LAMBRO: Keys to auto overhaul

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A burst of bailouts that has led to increasing federal control and ownership of big businesses has set off alarm bells among free-market critics who fear it’s putting America on a slippery slope to a government-run economy.

The recent, failed bailout bill to rescue U.S. automakers from insolvency - which proposed giving a government “car czar” unprecedented powers over the companies - was the latest move that had critics sounding the alarm. “The moment you extend large taxpayer subsidies to an industry or a company, you develop a fiduciary obligation to the taxpayers because their money is at risk. That leads to a slippery slope that is very disturbing to us,” said Mike Franc, vice president and government policy analyst at the Heritage Foundation.

“The slippery slope is that once you become a part owner and develop an equity stake in the company, then it becomes logical to want to run the company on a day-to-day basis, and that’s the worst possible outcome,” Mr. Franc told me. Not only would the proposed bailout of Detroit’s automakers establish a federal overseer to govern their day-to-day corporate decision-making; it would give him broad authority over its transactions and even prohibit the carmakers from challenging state environmental laws in court.

That would prevent the car companies from freely challenging federal policies they do not support - an extraordinary expansion of government power over basic constitutional rights. “That’s a huge First Amendment price to pay for a government bailout,” a top trade association executive told me last week.

“I think we are in a consequential historical debate that goes way beyond just saving individual companies. I mean, where does it stop? The majority of the public does not support this stuff,” said Dirk Van Dongen, who heads the 40,000-member National Association of Wholesaler-Distributors, which opposed the bailout.

The NADW’s board supported the Bush administration’s $700 billion plan to pump money into the financial sector as the economy teetered on the edge of catastrophe. That was a systemic crisis that threatened to bring down the financial network upon which the entire economy depended for credit to function and survive. “We saw it like a utility that was needed to power the entire system,” Mr. Van Dongen told me.

But he and many free-market groups now worry that the government’s buyout frenzy is in danger of becoming a trend and that the automotive bailout bid was a sign of things to come should the economy worsen and other business sectors come to Washington seeking further handouts.

In the shallow, shorthand, 30-second, sound-bite reporting we have on the nightly news, few Americans understand how deeply the government has become financially intertwined in the financial system’s balance sheet.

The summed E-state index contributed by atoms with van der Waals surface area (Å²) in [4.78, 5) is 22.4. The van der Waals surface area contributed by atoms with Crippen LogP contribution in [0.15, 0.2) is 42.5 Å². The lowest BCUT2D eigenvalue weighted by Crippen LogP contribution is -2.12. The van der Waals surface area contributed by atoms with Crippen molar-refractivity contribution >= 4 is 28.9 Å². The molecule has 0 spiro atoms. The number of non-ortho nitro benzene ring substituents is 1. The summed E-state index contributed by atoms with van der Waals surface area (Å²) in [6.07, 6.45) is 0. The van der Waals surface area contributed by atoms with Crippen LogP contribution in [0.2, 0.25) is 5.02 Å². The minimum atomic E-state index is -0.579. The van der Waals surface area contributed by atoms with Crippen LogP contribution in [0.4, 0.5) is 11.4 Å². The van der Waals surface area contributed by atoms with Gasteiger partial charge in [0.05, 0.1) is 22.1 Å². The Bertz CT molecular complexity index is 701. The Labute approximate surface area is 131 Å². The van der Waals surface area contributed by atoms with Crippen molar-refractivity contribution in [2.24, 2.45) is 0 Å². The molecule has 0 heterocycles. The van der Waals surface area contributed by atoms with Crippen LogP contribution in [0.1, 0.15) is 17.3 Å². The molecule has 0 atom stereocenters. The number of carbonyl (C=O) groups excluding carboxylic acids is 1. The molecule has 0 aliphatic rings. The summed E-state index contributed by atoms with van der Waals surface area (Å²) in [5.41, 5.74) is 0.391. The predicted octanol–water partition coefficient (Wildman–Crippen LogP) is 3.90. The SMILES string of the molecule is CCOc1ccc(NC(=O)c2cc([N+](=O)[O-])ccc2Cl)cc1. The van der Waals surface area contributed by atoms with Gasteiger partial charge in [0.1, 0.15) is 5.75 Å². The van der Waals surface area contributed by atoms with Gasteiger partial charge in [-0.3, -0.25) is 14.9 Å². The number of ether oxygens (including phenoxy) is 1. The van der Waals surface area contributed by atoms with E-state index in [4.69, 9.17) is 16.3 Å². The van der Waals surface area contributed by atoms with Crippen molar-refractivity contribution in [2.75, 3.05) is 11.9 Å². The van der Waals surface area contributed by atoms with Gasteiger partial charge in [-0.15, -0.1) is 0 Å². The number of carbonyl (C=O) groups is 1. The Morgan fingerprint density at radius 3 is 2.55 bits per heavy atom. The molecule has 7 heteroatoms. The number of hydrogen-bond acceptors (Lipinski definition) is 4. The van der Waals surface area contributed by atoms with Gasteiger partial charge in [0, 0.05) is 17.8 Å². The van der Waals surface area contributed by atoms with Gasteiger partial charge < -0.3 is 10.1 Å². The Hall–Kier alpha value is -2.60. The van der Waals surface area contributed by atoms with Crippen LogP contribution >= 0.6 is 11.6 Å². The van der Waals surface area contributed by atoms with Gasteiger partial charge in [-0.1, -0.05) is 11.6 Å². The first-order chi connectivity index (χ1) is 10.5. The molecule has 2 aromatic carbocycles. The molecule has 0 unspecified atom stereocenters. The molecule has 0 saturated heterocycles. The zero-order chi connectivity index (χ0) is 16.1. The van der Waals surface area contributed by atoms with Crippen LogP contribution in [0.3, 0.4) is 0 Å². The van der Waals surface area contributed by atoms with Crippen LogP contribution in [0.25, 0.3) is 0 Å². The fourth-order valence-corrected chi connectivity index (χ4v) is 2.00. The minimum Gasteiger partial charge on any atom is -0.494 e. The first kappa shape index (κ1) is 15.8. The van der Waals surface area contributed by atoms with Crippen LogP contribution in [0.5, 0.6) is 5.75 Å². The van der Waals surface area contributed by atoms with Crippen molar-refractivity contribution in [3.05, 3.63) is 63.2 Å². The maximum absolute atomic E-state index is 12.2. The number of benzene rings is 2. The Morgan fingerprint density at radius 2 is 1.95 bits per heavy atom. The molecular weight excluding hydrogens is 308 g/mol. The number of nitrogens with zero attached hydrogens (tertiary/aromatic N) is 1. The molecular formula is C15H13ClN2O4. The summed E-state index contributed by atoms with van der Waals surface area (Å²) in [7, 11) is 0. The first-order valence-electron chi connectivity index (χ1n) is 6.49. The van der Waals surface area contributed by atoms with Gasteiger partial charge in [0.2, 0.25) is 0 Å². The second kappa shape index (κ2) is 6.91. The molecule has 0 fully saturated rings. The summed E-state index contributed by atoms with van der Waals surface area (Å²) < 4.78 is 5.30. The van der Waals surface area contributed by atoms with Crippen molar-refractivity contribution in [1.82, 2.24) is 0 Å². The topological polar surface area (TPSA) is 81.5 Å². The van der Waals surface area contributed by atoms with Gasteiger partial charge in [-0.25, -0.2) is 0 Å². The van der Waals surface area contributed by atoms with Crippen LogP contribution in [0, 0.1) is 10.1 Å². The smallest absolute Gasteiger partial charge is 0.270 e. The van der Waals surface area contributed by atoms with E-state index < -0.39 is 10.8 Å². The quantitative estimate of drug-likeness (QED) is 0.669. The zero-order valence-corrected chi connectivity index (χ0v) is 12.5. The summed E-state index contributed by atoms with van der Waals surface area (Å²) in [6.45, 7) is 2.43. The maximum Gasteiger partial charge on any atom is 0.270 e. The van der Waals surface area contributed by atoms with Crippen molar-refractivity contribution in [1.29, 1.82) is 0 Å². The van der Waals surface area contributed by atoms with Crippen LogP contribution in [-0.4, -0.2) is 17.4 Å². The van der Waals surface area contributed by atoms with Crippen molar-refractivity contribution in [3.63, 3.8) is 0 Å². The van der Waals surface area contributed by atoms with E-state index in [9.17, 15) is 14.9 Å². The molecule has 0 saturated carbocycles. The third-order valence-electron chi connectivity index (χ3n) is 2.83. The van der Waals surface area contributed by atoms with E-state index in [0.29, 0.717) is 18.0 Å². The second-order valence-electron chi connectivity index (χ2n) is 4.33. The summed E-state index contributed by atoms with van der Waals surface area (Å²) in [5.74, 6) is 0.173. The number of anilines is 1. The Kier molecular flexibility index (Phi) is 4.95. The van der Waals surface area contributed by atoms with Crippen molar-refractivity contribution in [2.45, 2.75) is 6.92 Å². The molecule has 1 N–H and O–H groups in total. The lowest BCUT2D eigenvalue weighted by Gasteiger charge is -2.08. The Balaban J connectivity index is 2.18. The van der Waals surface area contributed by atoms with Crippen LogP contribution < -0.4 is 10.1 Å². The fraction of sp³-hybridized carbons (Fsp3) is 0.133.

The government is not just holding hundreds of billions in debt but also equity stakes in major banking institutions, which were required to put it up as collateral. The deal with the Big Three automakers called for “warrants for equity” equal to at least 20 percent of the loans. It doesn’t take much imagination to see how the current situation can easily tumble from stock ownership into demands over how things are run.

One need only look at the money-losing enterprises that government has tried to run - Fannie Mae, Freddie Mac or Amtrak - and it quickly becomes apparent that bureaucrats do not know how to run a profitable business.

The car companies are in enough trouble, but the prospect of a federal “car czar” running them would be even worse. These are “the same kind of people who run the Department of Motor Vehicles or the Post Office, not the most reassuring image for most Americans,” Mr. Franc said.

Last week, Democratic leaders argued that bankruptcy of the automakers would cost hundreds of thousands of jobs among suppliers tied to the industry as well as numerous banks that hold their corporate bonds.

But a Heritage Foundation study says that if the car companies were to enter bankruptcy protection, where a judge would force their creditors and unions to make concessions, they would emerge leaner and stronger as a result of needed downsizing and restructuring.

Eventually, other automotive manufacturers here like Nissan, Toyota and Honda (the only major car companies building plants in this country) would see their sales rise and expand their work force and supplier contracts accordingly - cushioning the impact on the economy.

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About the Author
Donald Lambro

Donald Lambro

Donald Lambro is the chief political correspondent for The Washington Times, the author of five books and a nationally syndicated columnist. His twice-weekly United Feature Syndicate column appears in newspapers across the country, including The Washington Times. He received the Warren Brookes Award For Excellence In Journalism in 1995 and in that same year was the host and co-writer of ...

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